Magnesium has a direct and immediate blood-pressure lowering effect comparable to medication. This is because the muscle cells lining your arteries relax when they contain more magnesium than calcium. You can achieve this in two ways. By increasing your intake of magnesium or blocking the ability of calcium to get into cells. Calcium channel blockers are one of the most commonly prescribed hypertensive drugs but they have side-effects. Long-term risk more than doubles risk for breast cancer, according to a study in the American Medical Association’s journal, Internal Medicine.

In contrast, supplementing 300mg of magnesium a day produces an average drop in systolic blood pressure of 18.7 points, and in diastolic blood pressure of 11 points, if taken for six months, in people with raised blood pressure (above 155). This finding was reported in a meta-analysis of seven studies of 135 people with high blood pressure and is a highly significant change, more so than you would expect from the best drugs. Magnesium also helps lower cholesterol and triglycerides (blood fats) and is consistently associated with reduced risk of cardiovascular deaths and heart attacks. It also relieves insomnia, muscle tension and helps stabilise blood sugar levels.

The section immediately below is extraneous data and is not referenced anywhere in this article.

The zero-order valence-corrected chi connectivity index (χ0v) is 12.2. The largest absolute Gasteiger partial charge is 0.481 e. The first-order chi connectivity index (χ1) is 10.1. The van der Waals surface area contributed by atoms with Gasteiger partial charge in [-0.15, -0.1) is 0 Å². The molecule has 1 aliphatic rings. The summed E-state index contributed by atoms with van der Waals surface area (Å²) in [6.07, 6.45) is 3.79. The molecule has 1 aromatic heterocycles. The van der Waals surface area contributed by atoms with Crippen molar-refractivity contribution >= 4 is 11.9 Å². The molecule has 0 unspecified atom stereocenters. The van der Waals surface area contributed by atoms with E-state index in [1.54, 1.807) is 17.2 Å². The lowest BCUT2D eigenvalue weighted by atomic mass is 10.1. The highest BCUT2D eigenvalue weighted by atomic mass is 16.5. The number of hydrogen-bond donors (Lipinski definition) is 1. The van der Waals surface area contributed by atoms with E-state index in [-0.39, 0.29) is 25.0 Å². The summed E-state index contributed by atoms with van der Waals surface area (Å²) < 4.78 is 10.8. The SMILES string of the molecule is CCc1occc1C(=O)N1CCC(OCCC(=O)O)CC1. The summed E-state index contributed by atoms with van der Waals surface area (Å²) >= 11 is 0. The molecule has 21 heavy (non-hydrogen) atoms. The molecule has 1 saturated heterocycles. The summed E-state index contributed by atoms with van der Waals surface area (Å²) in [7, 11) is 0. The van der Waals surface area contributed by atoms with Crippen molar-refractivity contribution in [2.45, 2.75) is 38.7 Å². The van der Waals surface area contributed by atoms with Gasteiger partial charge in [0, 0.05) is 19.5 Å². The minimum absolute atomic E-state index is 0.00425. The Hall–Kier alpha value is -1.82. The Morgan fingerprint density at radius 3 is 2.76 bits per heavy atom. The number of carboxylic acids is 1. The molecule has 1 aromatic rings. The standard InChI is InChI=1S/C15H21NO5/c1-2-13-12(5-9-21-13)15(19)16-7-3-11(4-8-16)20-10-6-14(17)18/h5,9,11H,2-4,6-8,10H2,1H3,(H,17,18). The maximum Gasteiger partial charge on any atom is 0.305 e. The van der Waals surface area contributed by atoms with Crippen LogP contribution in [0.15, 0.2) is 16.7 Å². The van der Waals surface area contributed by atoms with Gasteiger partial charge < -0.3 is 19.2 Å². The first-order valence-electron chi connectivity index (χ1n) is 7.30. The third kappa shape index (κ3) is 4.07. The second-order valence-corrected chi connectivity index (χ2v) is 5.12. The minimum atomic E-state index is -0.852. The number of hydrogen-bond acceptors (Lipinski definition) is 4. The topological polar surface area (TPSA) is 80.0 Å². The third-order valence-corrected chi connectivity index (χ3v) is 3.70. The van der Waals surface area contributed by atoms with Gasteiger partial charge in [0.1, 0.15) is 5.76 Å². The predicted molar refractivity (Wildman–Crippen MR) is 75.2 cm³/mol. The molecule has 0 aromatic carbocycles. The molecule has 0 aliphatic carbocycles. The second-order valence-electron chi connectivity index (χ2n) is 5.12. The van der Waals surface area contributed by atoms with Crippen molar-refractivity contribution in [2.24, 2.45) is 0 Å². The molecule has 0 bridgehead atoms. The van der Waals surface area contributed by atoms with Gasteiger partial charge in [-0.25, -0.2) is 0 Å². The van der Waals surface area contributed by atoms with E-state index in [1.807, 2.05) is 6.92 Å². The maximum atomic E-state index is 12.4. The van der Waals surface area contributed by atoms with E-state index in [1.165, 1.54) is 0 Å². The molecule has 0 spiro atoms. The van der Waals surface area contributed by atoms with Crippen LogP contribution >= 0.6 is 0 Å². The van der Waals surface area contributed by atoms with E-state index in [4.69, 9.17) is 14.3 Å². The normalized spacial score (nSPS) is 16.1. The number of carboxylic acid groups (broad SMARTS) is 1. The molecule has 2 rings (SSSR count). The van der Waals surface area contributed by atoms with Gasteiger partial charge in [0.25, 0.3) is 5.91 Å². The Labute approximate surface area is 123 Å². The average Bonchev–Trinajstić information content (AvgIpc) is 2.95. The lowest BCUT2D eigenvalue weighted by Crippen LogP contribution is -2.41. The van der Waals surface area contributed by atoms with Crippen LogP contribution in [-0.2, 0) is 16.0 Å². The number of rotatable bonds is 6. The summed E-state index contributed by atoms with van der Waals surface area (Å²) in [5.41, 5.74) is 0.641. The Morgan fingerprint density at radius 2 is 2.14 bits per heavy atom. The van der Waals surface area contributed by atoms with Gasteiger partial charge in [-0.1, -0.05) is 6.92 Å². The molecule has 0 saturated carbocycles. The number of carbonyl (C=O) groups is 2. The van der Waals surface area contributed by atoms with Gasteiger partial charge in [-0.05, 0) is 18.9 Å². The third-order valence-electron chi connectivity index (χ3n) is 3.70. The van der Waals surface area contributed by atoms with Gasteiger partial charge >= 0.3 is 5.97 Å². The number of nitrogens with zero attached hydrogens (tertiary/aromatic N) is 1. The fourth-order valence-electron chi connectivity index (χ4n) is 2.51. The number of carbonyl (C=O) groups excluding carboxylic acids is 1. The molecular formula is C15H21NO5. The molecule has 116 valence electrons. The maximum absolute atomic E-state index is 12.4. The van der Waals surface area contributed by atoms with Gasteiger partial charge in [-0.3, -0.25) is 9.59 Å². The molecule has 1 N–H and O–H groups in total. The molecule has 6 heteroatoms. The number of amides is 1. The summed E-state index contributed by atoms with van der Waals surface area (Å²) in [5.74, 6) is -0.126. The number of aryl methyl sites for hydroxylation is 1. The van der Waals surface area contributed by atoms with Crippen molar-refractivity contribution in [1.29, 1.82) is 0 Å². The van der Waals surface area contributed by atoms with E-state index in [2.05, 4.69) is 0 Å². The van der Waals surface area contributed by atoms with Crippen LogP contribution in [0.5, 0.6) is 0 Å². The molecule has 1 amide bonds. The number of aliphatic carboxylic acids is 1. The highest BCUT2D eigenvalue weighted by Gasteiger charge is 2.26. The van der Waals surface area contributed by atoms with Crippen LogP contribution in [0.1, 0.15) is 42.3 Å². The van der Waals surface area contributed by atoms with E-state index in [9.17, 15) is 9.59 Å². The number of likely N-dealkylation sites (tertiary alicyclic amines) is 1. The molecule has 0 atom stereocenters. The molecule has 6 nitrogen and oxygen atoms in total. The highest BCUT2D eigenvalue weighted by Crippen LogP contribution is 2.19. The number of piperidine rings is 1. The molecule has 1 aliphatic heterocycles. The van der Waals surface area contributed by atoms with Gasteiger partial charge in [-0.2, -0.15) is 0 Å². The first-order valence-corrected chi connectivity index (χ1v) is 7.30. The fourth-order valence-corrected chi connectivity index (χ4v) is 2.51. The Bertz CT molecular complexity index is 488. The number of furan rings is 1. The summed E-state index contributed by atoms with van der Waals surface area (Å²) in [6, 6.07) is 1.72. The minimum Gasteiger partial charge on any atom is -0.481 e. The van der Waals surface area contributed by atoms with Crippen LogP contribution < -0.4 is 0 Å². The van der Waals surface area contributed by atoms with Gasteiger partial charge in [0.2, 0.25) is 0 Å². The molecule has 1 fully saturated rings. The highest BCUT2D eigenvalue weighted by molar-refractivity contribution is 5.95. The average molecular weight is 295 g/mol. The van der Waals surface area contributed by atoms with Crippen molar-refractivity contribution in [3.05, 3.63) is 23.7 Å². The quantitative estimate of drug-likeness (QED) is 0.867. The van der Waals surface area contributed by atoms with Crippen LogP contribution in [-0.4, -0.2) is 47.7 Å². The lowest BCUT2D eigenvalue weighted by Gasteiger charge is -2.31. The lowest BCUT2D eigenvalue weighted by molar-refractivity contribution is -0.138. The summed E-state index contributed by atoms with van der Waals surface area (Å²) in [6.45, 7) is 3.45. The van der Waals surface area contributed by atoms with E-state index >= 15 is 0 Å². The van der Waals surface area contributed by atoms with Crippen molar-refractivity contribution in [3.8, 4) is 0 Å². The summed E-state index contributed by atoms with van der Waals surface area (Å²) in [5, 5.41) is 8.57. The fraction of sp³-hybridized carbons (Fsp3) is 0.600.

Very few multivitamins contain anything like enough magnesium. My Optimum Nutrition Formula is relatively high in magnesium, providing 155mg in two tablets, but even that is not enough. So you’ll need to supplement extra magnesium to achieve 300mg a day. Be careful to check the ‘elemental’ magnesium in the supplement. A supplement might say magnesium chelate 300mg, but only 10% of the supplement is magnesium, so the elemental magnesium would be 30mg. This is written in the small print. Magnesium ascorbate is a good choice because the carrier, vitamin C, also lowers high blood pressure. Pumpkin seeds and greens are the best dietary sources of magnesium.